CRISFIELD -- The city's mayor is charged with insurance fraud and theft. Its council has asked the city manager to resign. And few in this Eastern Shore city say they're surprised.
"What's so different about it?" asked Floyd Poole, 55, as he chatted about the latest political events yesterday in a downtown hardware store. "For whatever our politicians may have done, I'm sure they've been doing it for a long time, and it can't be as bad as what others are doing in Annapolis and Washington."
Maybe so, but even Crisfield's most vocal boosters admit it's been a tough week for the city of 2,500 that's best known for its seafood and its proximity to Smith Island.
On Wednesday, the three-member City Council voted to ask City Manager Harry T. Phoebus to resign, saying he had cost the city money by missing deadlines to apply for state grants.
The next day, state officials ordered Mayor Donald W. Gerald to close an unlicensed crab-picking operation on property he owns.
And on Friday, Gerald, 66, was arrested on fraud and perjury charges related to the 1993 theft of a delivery truck from a seafood business in which he was a partner. He recovered $84,000 in an insurance settlement for crab meat stolen from the truck, which police said was not inside the truck when it was stolen.
The first-term mayor remains under investigation in connection with a 1995 arson that destroyed a vacant house he owns, state fire officials say.
Neither Gerald nor Phoebus could be reached for comment.
For the small town in Somerset County struggling to rebound from a prolonged slump in Chesapeake Bay seafood production, the week's political misfortunes and the bad publicity that comes along with it are an unneeded blow.
"I am very embarrassed for the city of Crisfield," said City Council member Greg Sterling. "The city has endured enough hardships without having to go through this again.
"I'm not going to call for the mayor to resign, but if I were in his position, I would resign because the publicity is so embarrassing for the city," Sterling said.
Throughout the city's business district yesterday, many agreed with Sterling's sentiments. Some worried about what newspaper and television pictures of the mayor in handcuffs would mean to Crisfield's attempts at economic recovery.
Concern for health
Yet, most townsfolk said both Phoebus and Gerald are two of the friendliest men in Crisfield.
Some expressed concerned about the effect this will have on the mayor's health. Gerald had a heart attack soon after he was elected in June 1994 and has had financial problems in recent years, residents said.
The mayor has "only been charged, not convicted and I feel confident that he'll be proven innocent," said Michael Milbourne, 42, owner of Clarence Sterling's & Son marine supplies and hardware store. "There's a vicious gossip mill right now, but he's a very honest person who has always paid his bill with me.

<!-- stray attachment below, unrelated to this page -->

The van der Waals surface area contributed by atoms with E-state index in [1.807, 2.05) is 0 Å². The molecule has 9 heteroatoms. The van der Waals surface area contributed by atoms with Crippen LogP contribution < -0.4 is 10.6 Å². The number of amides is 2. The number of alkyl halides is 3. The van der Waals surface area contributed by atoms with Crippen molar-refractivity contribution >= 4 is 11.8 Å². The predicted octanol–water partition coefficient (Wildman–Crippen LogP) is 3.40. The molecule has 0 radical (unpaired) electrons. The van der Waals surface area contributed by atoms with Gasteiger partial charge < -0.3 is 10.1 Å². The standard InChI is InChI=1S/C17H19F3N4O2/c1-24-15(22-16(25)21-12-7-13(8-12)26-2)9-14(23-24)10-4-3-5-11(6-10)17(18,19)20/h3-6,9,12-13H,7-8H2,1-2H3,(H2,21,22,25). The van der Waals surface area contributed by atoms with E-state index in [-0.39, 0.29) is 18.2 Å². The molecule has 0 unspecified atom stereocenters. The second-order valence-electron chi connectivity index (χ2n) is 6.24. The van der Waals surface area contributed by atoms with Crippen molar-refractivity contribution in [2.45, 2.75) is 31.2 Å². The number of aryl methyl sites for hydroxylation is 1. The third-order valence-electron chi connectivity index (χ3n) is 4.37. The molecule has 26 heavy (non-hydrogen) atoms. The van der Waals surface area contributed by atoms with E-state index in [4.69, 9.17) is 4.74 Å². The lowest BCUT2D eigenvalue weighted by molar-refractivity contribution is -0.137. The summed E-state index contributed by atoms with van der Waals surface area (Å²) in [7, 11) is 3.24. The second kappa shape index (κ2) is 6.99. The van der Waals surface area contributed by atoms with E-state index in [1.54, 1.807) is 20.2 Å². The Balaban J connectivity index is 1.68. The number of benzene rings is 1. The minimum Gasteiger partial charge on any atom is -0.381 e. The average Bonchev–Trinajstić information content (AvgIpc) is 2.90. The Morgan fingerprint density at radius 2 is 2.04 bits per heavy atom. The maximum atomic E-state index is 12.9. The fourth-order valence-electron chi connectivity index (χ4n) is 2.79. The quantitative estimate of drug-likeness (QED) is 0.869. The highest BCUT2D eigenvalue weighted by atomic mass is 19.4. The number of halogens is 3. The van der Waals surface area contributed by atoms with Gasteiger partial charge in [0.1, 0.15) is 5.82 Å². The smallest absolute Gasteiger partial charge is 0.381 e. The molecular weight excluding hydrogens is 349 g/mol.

"He's a loyal customer, and I'll continue to extend credit to him," he said.
"Even if he's convicted of those charges, it's not like we're talking about Marion Barry," the Washington, D.C., mayor who was imprisoned for drug offenses, Milbourne said.
Said 83-year-old Wells Somers, as he relaxed in Gordon's Confectionary: "They treated the mayor like he's John Dillinger, putting him in handcuffs and everything."
But Somers also said he wasn't surprised by the latest news -- it's part of Crisfield's history.
"I've seen much worse in this town since I came here in 1918," he said.
For example, in 1990 former Crisfield police Chief Norman C. Swift III pleaded guilty to nonfeasance in office -- a result of a plea agreement in which the state dropped charges of arson, bribery, theft and malfeasance. The most serious charge involved setting an October 1987 fire that destroyed almost two blocks of downtown Crisfield, causing $5 million worth of damage.
An owner of one of the businesses destroyed by the fire later won a lawsuit against the city's former mayor and three former council members because of a failed project to rebuild the downtown after the fire.
Gerald was elected in 1994 running on a "Clean House" campaign theme. His supporters are quick to emphasize that pTC none of the charges are related to his mayoral work.
But Gerald's next-door neighbors -- who know Gerald only through waves and hellos of greeting -- say that even if the mayor is convicted of these latest charges, they would understand, because Gerald allegedly was trying to obtain the insurance money to keep afloat a crab-picking business that provided jobs for Somerset residents.
"If I had a chance bring some prosperity to this town, but I had to do something illegal to get the capital, I think I would," said John Windsor, 40, as he helped his wife Robin make crab pots. "This town needs it so much. We need everything we can get."
Pub Date: 8/11/96